• Fourth of July Garden Tips

    July 03, 2015

    I’m not going to give you a bunch of Fourth of July garden tips that focus on planting red, white and blue things to decorate or making a red and blue berry salad with whip cream to feed your favorite patriots. Rather, let’s consider some safety precautions going into the holiday of fiery ka-boom!

    Here in the PacNW, we’re experiencing a record-breaking hot, dry summer. It feels like its been 90F since May. And, this blazing, record-shattering spring-into-summer is following on the heels of a not particularly moist or cool fall, winter, spring, and let’s face it, last year and a half!

    And, what happens at times like these? Plants croak.

    Fourth of July Garden Tip Example

    Plants live. Plants die.
    If you’ve got a croaker lurking your border, yank it before it becomes a flaming holiday torch.

    Okay, so plants croak all the time. But, when we’re low on water and high on heat during days when the sun rises around 4:30am and seems to finally set around 10pm, more plants are more likely to give up the ghost, and they do it quite a bit faster than during more “normal” temperate weather periods.

    Our #1 tip for getting ready for The Fourth: Pull out your dead, tinderbox shrubs and other kindling-worthy plants. Left in place, they’re just waiting for a stray bottle-rocket or other firework to spark them into a blaze of unwanted holiday glory. Yank them today! Even if fireworks are illegal in your area, we all know somebody is going to light them anyway, and you don’t want your home or garden to be that jerk’s victim.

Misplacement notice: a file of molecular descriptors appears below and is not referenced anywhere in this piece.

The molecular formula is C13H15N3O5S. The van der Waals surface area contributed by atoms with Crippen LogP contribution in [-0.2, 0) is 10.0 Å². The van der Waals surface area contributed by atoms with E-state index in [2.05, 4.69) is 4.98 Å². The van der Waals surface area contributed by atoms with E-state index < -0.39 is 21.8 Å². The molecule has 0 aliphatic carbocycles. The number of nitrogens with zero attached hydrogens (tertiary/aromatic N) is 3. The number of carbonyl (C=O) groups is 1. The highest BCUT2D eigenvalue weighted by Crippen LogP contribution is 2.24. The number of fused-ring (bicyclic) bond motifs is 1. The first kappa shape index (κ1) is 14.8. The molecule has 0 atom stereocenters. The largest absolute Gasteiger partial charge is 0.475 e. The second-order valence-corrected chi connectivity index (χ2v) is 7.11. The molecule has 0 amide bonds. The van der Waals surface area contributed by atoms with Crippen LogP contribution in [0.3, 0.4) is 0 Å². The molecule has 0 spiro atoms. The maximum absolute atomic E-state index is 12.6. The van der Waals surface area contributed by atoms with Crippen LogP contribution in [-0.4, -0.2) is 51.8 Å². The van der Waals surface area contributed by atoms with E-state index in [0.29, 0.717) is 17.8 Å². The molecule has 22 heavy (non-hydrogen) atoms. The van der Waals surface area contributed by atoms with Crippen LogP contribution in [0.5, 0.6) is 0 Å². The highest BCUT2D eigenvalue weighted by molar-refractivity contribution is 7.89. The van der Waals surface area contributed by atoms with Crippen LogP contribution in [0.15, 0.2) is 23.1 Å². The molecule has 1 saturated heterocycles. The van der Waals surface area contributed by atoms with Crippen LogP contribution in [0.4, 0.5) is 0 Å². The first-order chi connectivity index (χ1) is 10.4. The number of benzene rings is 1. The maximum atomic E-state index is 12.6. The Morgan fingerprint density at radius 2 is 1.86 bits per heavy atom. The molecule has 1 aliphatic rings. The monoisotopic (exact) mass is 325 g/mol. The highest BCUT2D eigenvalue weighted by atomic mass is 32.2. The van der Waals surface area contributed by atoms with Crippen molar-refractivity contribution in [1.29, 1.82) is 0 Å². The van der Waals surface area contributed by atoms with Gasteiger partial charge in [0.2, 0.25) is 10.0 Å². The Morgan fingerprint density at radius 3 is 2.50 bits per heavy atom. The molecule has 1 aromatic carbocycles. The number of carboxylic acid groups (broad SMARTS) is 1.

(You can support this blog by buying through our links. Purchases made through the affiliate links on this page and others on this site pay a small percentage to Garden Mentors. Thank you for buying and helping support us!)

    Tip #2 for readying your garden for Independence Day: Irrigate your garden. Assuming you aren’t under drought restrictions, get out there and moisten your planting beds and any flammable pathways. (If you are under water restrictions, keep reading. We’ve got solutions for you too!) If you have chosen to install “beauty bark” in your garden, be sure it is really well soaked. We’ve gotten more than one report over the years of this stuff spontaneously igniting on a hot day — no fireworks required. In Seattle there’s even an emergency response code for this kind of fire: BARK! (Just one more reason to hate the not beautiful bark junk.)

    Close up of dead Nandina

    If a shrub, tree or other plant is crispy like this Nandina we transplanted unsuccessfully in our own test gardens, put it into the compost heap today before the fireworks can ignite it!

    Fortunately in Seattle we aren’t experiencing water use restrictions thanks to forward thinking by our water planners. However, if you are under restrictions (or if you just hate wasting water), buy a bucket for less than $5 to keep in your shower. As you heat water to a shower-friendly temperature, you’ll probably collect a couple of gallons each time. Pour your collected moisture into a watering can and use it wisely ahead of firecracker day and throughout the long, dry summer ahead.  Having even a bit of water in your garden can help fizzle any sizzles that hit your land.